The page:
We thank Dr Catherine Ong, Associate Professor David Lye and Associate Professor Brenda Ang for their suggestions on how tuberculosis (TB) controls can be further strengthened in Singapore (The battle against TB is not over; March 24).
TB is a global public health threat and is endemic in Singapore.
The incidence of TB in Singapore has declined substantially over the past decades, and incidence rates are similar for Singapore residents and long-staying foreigners.
To reduce the risk of imported active TB, the Ministry of Health (MOH) requires foreigners entering Singapore for long-term employment and residence, and those renewing their long-term entry passes, to be screened.
Those with findings suggestive of active TB are referred to the TB Control Unit (TBCU) for further assessment and treatment.
Low-incidence countries such as the US and Australia screen immigrant children for latent TB to prevent local TB rates from increasing.
Singapore does not routinely screen all incoming foreigners for latent TB as the disease is common here, with latent TB rates as high as 30 per cent.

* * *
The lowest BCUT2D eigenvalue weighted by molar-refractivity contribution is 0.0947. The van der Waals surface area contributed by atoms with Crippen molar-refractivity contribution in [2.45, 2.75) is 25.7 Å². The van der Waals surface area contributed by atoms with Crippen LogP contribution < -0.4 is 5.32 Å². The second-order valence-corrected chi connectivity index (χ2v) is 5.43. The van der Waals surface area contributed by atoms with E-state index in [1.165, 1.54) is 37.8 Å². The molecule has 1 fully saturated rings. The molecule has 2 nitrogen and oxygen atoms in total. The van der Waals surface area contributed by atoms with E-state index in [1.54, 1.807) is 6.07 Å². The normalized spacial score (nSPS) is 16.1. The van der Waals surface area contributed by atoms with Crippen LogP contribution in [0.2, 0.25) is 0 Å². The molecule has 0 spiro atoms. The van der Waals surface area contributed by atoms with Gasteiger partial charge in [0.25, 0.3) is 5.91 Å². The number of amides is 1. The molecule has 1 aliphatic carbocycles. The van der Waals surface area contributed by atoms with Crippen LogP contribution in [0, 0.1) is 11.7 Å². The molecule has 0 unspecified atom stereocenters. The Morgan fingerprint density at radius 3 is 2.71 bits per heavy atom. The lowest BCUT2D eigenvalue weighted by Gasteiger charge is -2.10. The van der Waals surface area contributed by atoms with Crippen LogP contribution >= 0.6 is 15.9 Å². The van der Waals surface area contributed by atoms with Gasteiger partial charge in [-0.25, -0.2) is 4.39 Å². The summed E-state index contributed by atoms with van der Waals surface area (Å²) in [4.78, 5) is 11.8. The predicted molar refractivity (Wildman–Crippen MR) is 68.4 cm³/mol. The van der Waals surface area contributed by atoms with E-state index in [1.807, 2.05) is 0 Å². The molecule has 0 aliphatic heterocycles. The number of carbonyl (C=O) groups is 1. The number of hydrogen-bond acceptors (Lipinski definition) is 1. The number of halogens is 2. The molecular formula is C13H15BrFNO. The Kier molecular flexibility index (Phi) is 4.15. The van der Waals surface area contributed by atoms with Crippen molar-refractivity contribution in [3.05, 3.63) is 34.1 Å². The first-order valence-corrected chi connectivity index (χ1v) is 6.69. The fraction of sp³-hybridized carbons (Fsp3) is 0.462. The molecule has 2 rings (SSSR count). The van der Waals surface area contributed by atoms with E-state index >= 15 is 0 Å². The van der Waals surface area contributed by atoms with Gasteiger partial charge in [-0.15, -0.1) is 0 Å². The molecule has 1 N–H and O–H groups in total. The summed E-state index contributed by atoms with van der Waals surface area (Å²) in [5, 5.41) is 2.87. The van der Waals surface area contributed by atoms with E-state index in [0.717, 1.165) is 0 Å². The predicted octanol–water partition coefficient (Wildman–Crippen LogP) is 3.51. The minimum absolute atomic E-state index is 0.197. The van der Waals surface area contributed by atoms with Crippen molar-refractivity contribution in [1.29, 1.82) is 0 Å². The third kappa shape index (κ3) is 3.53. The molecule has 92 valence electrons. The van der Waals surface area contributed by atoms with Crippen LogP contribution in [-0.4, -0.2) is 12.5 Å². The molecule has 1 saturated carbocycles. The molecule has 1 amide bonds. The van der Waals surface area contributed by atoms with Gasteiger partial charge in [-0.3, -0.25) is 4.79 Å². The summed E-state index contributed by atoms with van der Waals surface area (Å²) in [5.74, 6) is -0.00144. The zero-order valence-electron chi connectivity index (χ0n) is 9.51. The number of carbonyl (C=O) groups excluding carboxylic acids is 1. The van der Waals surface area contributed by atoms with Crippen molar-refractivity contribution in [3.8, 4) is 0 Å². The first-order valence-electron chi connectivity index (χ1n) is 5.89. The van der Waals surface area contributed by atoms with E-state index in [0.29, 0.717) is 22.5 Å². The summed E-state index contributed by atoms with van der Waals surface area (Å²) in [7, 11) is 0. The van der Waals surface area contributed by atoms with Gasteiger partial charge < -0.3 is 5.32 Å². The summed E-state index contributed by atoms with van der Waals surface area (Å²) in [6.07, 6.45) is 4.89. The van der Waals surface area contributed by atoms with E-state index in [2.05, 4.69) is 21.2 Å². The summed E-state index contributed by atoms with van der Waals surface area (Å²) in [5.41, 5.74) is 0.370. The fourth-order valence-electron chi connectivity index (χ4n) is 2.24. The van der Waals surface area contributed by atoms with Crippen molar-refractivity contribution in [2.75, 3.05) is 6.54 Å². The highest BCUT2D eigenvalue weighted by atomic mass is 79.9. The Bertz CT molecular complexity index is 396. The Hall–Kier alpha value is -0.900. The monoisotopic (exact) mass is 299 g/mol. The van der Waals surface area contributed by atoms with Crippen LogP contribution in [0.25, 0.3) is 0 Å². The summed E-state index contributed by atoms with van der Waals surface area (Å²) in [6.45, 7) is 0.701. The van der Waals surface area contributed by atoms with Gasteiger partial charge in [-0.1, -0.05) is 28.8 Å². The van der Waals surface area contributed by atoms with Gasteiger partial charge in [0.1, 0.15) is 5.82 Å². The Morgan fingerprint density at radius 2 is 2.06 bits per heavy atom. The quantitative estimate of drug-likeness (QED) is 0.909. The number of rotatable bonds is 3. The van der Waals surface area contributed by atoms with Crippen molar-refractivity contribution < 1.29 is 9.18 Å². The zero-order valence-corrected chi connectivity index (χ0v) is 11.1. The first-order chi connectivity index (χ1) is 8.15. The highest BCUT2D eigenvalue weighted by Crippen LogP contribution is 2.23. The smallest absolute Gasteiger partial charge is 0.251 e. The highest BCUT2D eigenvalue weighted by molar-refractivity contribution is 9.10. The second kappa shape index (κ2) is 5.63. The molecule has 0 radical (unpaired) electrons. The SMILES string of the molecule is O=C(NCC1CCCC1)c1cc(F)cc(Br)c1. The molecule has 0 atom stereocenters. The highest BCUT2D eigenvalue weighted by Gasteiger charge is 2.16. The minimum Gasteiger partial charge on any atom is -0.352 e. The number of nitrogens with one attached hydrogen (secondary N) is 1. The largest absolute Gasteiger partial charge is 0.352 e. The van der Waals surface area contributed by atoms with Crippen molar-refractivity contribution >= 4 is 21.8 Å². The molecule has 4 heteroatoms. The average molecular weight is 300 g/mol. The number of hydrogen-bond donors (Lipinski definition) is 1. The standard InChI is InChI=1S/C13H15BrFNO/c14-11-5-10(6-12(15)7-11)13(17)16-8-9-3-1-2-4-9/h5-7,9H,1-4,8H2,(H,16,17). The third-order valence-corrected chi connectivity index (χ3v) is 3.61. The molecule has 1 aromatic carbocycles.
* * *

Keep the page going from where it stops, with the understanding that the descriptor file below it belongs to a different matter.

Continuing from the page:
We perform active TB detection and contact tracing to control the spread locally.
This is in line with the World Health Organisation's position, and adapted to our context.
Persons with latent TB do not exhibit symptoms and do not spread TB to others.
In most healthy persons with latent TB infection, the TB bacteria remain inactive in their body throughout their lives.
MOH pays close attention to the screening and treatment of individuals who have close contact with young children or seniors with compromised immunity.
To remove any cost barriers to treatment, subsidies are currently available for TB testing and treatment under the National TB Control programme.
MOH is also exploring ways to make it less inconvenient for active TB patients on Directly Observed Therapy (DOT).
MOH will continue to review our policies to strengthen the effectiveness of TB control, and take into consideration new developments.
We need everyone to play a part too, by seeking medical attention if they have symptoms of TB and adhering to treatment.
Lim Bee Khim (Ms)
Ministry of Health